If I can’t come up with a book that matches the setting or place I am visiting, or a nonfiction book that reads like a novel, I look for a really good story. My most memorable fiction read is Margaret Atwood’s The Blind Assassin. Atwood’s book which includes a story within a story reads like sheer poetry. Reading it under a palm tree on a beach in St. John was the ultimate karmic connection.

I also find historical fiction to be a safe vacation choice. Philippa Gregory's The Other Boleyn Girl was a memorable beach read from my Anguilla vacation.

And lastly, Kathryn Stockett’s The Help was my favorite vacation read from last month’s up north vacation. I am usually disappointed with popular mainstream fiction, but this book was outstanding. The book is about black domestic servants working in white Southern households in the early 1960s. I was enjoying it so much; I remained outside in our vehicle reading long after we had returned to our cabin.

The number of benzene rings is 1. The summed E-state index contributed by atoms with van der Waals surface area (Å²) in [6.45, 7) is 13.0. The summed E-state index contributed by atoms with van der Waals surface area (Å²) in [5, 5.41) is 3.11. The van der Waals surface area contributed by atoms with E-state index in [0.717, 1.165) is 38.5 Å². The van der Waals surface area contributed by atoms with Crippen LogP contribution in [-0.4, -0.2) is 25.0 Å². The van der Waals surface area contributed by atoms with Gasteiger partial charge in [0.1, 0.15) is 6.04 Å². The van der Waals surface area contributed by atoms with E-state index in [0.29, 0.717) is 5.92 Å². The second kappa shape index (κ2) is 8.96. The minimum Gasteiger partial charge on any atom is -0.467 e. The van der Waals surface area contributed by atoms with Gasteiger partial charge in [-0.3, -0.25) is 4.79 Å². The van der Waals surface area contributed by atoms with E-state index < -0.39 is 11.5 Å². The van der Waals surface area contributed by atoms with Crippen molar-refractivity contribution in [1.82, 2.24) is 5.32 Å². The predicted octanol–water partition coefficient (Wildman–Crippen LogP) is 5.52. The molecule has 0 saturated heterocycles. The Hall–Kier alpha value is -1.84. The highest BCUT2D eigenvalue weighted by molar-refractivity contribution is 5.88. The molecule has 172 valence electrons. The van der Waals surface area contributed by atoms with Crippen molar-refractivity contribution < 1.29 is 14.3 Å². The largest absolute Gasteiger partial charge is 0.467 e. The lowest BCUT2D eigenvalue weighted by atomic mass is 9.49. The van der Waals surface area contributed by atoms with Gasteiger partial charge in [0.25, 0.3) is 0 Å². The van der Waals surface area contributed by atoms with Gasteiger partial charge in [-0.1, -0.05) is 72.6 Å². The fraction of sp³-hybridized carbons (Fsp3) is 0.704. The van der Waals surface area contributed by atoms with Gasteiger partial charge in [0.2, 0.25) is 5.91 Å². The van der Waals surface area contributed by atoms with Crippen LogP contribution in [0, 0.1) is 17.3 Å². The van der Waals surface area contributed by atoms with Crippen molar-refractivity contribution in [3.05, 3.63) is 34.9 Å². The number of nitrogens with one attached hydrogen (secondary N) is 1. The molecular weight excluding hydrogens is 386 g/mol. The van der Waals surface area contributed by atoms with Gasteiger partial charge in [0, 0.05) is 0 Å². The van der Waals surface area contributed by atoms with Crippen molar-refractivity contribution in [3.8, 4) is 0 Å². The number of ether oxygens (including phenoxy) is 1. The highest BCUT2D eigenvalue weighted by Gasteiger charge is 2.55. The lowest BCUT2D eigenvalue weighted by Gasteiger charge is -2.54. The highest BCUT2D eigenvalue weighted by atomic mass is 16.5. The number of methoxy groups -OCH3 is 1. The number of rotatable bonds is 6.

What do you look for in a vacation book? Do you have a memorable vacation read?

Sunday, June 05, 2011

What is the future of the Roth IRA?

At the conference I recently attended, one of the speakers brought up an interesting point about Roth IRA’s.

As you may know, Roth IRA contributions are made with after-tax dollars and are allowed to grow income-tax free as long as you, or possibly your children or grandchildren, own the account. With that in mind, many Traditional IRA holders are taking advantage of the current low income tax rates, paying income tax and converting their pre-tax IRA’s to Roth IRAs.

So what is the problem?
According to the speaker, government has mortgaged their future. With Traditional IRA accounts, they are guaranteed a steady stream of revenue. When a pre-tax IRA account holder turns 70 ½ they are required to begin taking taxable distributions, thus making income tax payments. In the future, with the majority of Traditional IRAs converted to Roth’s and new money invested in Roth’s (many company 401(k) plans now offer Roth IRA options as well) the government will no longer receive steady income from retirement accounts.

So what will happen to the Roth IRA?
The government, needing money, will change the rules. At the very least, earnings on Roth IRA contributions will become taxable.

For now Roth IRA’s remain a good deal, so take advantage while you can.